25 July 2013

How to put humans on Mars, and get them home safely again

Younger generations haven’t experienced staggeringly monumental historic events like older generations have, such as World Wars or landing on the Moon. Our historic events so far — mostly related to personal technology, such as the rise of he PC and the internet — are more of a slow, incremental burn. However, a team of UK scientists from Imperial College London are aiming for that staggering historic event that the younger generations can experience, and have designed a mission to land three humans on Mars.

The mission consists of two spacecraft, the first of which is a Martian lander equipped with a heat shield that will send the crew off into Earth’s orbit. The second craft would be a habitat vehicle, which is the craft that the crew would live in during the voyage. The habitat vehicle would consist of three floors, and measure in at around 30 feet (10m) tall and 13 feet (4m) in diameter. So, while the habitat might be a little cramped for three humans, it should do. The astronauts would be situated in the lander during takeoff, and would move to the habitat when the dual-craft reaches Earth orbit. Once the astronauts are safely within the habitat, a rocket would shoot the dual-craft off on its journey to Mars, which would take a shorter-than-you-thought nine months at minimum.

Perhaps sounding like something Jeff Goldblum would think of when attempting to save the planet from hostile aliens, the dual-craft would then split apart by around 200 feet (60 meters), but would still be attached by a tether. Then, thrusters from both vehicles would spin them around a central point, creating artificial gravity similar to Earth’s in the habitat for the astronauts. Not only would this help the astronauts feel at home for the better part of a lonely year, but is thought to reduce the bone and muscle atrophy that extended periods of weightlessness cause. If the craft required increased maneuverability, such as due to incoming emergencies like a solar flare or large debris, the tether can be retracted, and the craft can be better piloted.
Body atrophy isn’t the only threat facing the crew, as nine months in cramped quarters would drive anyone insane, so the team will have to look for ways keep the astronauts occupied. The craft would have to be well-stocked with medicine, and the crew would have to be trained to use it, as practically no one remains in fine health for nine months straight. Superconducting magnets, as well as water flowing through the shell of the craft, would be employed to help reduce both cosmic and solar radiation.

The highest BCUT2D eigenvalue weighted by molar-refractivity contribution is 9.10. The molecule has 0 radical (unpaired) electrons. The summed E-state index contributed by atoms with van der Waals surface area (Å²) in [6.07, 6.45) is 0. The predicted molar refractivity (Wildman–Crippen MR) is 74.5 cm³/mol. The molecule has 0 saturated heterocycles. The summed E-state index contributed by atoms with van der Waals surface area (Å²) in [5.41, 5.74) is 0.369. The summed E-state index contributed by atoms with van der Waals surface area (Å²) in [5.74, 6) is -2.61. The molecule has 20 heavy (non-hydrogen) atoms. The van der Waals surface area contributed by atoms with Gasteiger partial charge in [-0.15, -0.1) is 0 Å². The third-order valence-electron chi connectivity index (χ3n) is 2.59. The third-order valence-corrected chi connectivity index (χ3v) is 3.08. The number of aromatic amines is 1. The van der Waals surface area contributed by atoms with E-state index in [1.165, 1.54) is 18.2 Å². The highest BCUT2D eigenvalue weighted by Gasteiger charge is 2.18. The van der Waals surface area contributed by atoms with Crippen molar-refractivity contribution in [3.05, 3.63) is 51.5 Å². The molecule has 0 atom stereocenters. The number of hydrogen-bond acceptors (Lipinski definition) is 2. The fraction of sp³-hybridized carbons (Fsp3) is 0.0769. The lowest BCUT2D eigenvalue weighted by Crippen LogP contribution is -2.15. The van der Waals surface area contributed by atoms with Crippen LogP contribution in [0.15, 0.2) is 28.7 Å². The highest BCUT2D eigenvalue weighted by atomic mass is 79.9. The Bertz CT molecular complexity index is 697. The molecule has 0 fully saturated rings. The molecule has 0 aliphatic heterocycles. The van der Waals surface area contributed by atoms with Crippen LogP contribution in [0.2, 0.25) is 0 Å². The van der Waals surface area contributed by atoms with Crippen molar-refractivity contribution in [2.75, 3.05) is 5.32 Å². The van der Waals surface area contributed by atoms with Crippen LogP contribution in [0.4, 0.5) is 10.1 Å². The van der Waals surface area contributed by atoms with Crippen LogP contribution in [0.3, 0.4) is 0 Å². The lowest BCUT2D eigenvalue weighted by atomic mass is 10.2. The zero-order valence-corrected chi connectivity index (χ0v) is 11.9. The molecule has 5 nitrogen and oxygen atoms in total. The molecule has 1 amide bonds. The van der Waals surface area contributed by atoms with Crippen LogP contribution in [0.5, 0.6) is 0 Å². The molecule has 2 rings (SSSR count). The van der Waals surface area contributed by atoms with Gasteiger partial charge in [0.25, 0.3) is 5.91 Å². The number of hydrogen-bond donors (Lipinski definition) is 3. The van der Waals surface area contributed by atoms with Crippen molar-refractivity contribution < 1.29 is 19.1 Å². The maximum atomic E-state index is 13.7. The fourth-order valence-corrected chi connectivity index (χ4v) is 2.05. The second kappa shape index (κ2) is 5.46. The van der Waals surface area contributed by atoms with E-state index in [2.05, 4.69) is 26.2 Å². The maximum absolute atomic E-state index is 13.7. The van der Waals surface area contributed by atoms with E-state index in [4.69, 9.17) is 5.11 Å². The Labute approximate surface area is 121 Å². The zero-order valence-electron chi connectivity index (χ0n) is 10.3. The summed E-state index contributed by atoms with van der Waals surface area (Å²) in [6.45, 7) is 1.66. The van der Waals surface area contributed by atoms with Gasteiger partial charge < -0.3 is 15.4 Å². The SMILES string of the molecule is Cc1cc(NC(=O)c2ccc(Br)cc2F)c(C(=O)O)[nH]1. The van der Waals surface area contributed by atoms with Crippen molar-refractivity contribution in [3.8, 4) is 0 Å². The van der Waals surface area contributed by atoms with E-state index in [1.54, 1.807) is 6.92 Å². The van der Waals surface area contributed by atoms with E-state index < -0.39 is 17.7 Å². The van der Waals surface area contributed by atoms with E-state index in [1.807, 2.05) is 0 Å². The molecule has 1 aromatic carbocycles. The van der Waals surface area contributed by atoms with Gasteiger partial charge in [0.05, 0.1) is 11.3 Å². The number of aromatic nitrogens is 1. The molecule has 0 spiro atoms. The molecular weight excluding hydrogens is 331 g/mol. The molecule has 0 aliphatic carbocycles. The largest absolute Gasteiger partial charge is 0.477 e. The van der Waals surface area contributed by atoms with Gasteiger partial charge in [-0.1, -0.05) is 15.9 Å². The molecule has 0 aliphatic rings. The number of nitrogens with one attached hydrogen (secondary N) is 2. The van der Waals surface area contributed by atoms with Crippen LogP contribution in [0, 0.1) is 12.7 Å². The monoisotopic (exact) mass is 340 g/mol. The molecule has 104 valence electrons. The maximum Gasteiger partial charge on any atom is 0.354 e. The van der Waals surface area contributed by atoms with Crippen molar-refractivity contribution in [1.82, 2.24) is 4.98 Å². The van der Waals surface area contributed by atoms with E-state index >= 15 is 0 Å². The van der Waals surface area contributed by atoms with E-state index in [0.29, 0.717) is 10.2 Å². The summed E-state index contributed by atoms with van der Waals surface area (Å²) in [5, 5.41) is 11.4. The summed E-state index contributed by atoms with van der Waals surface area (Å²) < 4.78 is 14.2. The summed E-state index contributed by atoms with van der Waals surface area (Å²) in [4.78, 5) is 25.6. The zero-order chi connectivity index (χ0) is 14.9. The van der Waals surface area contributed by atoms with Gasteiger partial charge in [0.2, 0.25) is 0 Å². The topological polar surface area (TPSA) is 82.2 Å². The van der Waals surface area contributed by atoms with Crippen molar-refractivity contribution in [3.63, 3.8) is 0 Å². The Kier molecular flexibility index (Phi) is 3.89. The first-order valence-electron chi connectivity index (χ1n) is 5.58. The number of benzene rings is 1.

Perhaps the biggest positive to the concept is that each stage of the mission has been proven to work in an individual capacity.

Once the dual-craft reaches Mars, it would tether back together, and the crew would move back into the lander, detach from the habitat, and descend to the Red Planet’s surface. The mission would involve sending a habitat and return vehicle to Mars before the astronauts arrived, so the crew would have shelter upon landing as well as a way home. The crew would spend anywhere from two months to two years on Mars, depending on the goals of the mission and the distance between Mars and Earth (which would dictate a faster journey). On the way back home, the mission would dock with the ISS, then take a craft back to Earth from there.

Unfortunately for space enthusiasts, there is no real timetable for this mission. However, considering every individual step of the mission has been proven to work on its own, the proposed overall journey could work. Hopefully the current young generations will see this kind of voyage take place in their lifetime, as they’re surely not impressed by the rise of smartphones and the internet anymore.

(Image credit: gdefon.ru)


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